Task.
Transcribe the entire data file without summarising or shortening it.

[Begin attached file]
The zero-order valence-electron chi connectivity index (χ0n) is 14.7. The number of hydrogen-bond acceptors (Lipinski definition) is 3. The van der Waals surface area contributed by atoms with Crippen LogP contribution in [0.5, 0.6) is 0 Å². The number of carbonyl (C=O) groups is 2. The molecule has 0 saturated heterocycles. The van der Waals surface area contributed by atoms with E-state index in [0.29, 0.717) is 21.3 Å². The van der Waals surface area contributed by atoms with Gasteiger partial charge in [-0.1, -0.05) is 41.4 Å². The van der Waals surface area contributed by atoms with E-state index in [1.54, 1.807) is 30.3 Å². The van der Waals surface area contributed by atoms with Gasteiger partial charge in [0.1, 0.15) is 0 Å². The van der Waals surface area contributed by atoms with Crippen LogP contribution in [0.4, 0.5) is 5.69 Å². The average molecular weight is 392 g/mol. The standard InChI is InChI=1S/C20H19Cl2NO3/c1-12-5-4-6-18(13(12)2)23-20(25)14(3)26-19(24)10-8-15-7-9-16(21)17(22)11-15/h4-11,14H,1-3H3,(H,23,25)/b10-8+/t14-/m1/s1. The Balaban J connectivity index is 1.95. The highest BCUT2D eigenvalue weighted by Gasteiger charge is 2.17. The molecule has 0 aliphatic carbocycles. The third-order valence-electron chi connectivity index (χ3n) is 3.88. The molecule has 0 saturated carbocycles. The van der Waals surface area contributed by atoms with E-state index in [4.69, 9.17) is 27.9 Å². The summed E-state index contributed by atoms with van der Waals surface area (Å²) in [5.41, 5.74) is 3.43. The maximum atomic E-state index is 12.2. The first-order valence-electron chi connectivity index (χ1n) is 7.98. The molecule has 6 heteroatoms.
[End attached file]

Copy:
The zero-order valence-electron chi connectivity index (χ0n) is 14.7. The number of hydrogen-bond acceptors (Lipinski definition) is 3. The van der Waals surface area contributed by atoms with Crippen LogP contribution in [0.5, 0.6) is 0 Å². The number of carbonyl (C=O) groups is 2. The molecule has 0 saturated heterocycles. The van der Waals surface area contributed by atoms with E-state index in [0.29, 0.717) is 21.3 Å². The van der Waals surface area contributed by atoms with Gasteiger partial charge in [-0.1, -0.05) is 41.4 Å². The van der Waals surface area contributed by atoms with E-state index in [1.54, 1.807) is 30.3 Å². The van der Waals surface area contributed by atoms with Gasteiger partial charge in [0.1, 0.15) is 0 Å². The van der Waals surface area contributed by atoms with Crippen LogP contribution in [0.4, 0.5) is 5.69 Å². The average molecular weight is 392 g/mol. The standard InChI is InChI=1S/C20H19Cl2NO3/c1-12-5-4-6-18(13(12)2)23-20(25)14(3)26-19(24)10-8-15-7-9-16(21)17(22)11-15/h4-11,14H,1-3H3,(H,23,25)/b10-8+/t14-/m1/s1. The Balaban J connectivity index is 1.95. The highest BCUT2D eigenvalue weighted by Gasteiger charge is 2.17. The molecule has 0 aliphatic carbocycles. The third-order valence-electron chi connectivity index (χ3n) is 3.88. The molecule has 0 saturated carbocycles. The van der Waals surface area contributed by atoms with E-state index in [4.69, 9.17) is 27.9 Å². The summed E-state index contributed by atoms with van der Waals surface area (Å²) in [5.41, 5.74) is 3.43. The maximum atomic E-state index is 12.2. The first-order valence-electron chi connectivity index (χ1n) is 7.98. The molecule has 6 heteroatoms.